Based on institutional specifications and accounting identities (rather than a model, as Krahnen maintains) our paper shows that Target balances measure a potential risk shifting between euro countries even if joint liability in monetary policy operations is formally excluded and no country leaves the Eurozone. The risk we assume is a loss in a national central bank's assets of any kind, including its assets from monetary policy operations such as providing refinancing credit to banks or buying marketable assets with fresh money.
Jan Pieter Krahnen argues that no relevant risks can occur due to a superior banking regulation under the Basel accord. The Basel accord in his opinion keeps the asset values of banks even in cases of huge losses – those which would only occur with a probability of 1% or even 0.1% - above the level of secured senior debt, a subset of which is central bank claims. The ECB's claims on banks are over-collateralized and safe. The losses, if any, "are borne by by private investors, not by taxpayers, and particularly not by central banks."
We do not endorse this argument for two reasons.
Firstly, we doubt that the models used in banking regulation to which Krahnen refers are appropriate to assess systemically correlated risks of the sort that shook the world in 2007 and 2008 and also in previous banking crises during earlier decades and centuries as reported by Reinhart and Rogoff (This Time is Different, Princeton University Press 2011) . These risks have little in common with the risks resulting from idiosynchratic changes in market values of assets as measured by the regulatory models used. These models are typically based on a support range of five years or less, which nowadays does not even include the Lehman crisis. (Are they "toy models" to use Krahnen's own words?) We are more than surprised about the confidence Jan Krahnen seems to have in the model-based approach to banking regulation that was shown to be utterly insufficient to assess the risks that culminated in 2007 and 2008 and unable to prevent Wall Street from turning into a gambling casino (Sinn, Casino Capitalism, Oxford University Press 2010). It is courageous assuming that this approach would in the future protect the ECB from bearing any risk from its refinancing operations. Did we not learn a lesson from the financial crisis?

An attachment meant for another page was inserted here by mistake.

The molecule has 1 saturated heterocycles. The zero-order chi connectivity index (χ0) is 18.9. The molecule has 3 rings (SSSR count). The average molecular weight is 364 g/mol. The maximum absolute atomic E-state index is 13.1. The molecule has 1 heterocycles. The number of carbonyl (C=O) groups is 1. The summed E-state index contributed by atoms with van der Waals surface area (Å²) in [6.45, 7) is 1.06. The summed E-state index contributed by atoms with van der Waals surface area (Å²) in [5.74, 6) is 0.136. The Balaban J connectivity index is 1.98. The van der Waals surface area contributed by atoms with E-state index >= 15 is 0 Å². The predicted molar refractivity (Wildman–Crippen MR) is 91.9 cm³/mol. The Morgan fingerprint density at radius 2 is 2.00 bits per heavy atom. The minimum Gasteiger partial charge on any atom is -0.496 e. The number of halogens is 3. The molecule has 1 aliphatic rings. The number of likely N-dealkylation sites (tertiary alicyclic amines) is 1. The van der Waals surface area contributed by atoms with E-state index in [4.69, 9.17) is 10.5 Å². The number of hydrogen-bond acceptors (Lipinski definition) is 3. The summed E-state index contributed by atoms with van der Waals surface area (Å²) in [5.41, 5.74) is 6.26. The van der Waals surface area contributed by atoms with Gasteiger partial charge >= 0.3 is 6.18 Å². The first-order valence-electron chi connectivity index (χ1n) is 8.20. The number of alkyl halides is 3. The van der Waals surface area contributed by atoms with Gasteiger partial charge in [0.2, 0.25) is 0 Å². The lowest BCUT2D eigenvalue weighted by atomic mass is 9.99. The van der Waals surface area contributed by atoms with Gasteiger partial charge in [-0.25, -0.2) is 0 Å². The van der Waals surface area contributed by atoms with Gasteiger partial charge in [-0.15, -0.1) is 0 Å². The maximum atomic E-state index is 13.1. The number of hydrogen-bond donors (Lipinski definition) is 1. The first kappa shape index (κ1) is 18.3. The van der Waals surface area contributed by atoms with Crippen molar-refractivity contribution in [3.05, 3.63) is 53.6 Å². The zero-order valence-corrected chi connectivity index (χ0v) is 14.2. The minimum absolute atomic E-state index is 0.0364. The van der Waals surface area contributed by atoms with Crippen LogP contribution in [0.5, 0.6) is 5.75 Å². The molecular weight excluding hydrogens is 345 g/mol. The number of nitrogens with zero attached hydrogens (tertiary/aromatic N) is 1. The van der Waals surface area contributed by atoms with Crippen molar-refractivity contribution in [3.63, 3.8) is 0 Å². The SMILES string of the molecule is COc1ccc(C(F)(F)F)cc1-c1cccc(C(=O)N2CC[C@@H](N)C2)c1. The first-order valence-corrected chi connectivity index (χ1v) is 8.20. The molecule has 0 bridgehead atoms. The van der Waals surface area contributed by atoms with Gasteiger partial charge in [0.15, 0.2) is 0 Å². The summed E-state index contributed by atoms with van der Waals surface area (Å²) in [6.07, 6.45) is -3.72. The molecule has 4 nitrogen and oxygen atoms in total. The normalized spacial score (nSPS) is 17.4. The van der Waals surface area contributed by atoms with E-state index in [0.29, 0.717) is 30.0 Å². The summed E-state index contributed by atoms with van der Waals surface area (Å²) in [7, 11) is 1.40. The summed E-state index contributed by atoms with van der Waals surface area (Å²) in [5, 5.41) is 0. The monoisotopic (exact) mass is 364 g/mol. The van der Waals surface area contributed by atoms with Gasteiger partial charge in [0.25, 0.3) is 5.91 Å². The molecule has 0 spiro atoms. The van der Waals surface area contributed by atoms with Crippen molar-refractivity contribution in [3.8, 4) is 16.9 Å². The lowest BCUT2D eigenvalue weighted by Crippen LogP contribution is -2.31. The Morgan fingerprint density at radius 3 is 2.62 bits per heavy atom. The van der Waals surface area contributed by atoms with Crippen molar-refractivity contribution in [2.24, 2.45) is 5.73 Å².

If Krahnen's optimistic view of banking regulation was correct: Why then did the ECB council in 2012 decide to force the Greek central bank to convert all outstanding refinancing credits provided to commercial banks into ELA credit to avoid risk mutualisation due to an obvious under-collateralization. And why is it that authors like Admati and Hellwig (The Bankers' New Clothes, Princeton University Press 2013) keep demanding that banks hold 30% equity in the balance sheet (leverage ratio) rather than 3%, which is the minimum under the Basel agreement. And why did the EU countries find it necessary to give the permanent rescue fund ESM the task of serving as a back-stop for national bank resolution funds if all the risk is already borne by private share holders and private holders of senior bank debt?
Lending to banks is not even the most important source of Target risks
Secondly, Krahnen overlooks that claims on banks are only a minor part of the ECB's monetary assets. Most of the Eurozone's existing central bank money came into circulation not by providing refinancing credit to banks but by buying marketable assets issued by non-bank institutions, as we explained in our paper. Even an ultra-tough banking regulation cannot protect the Eurosystem against the risk of default in these assets. This is a trivial, but important point that the author seems to have overlooked.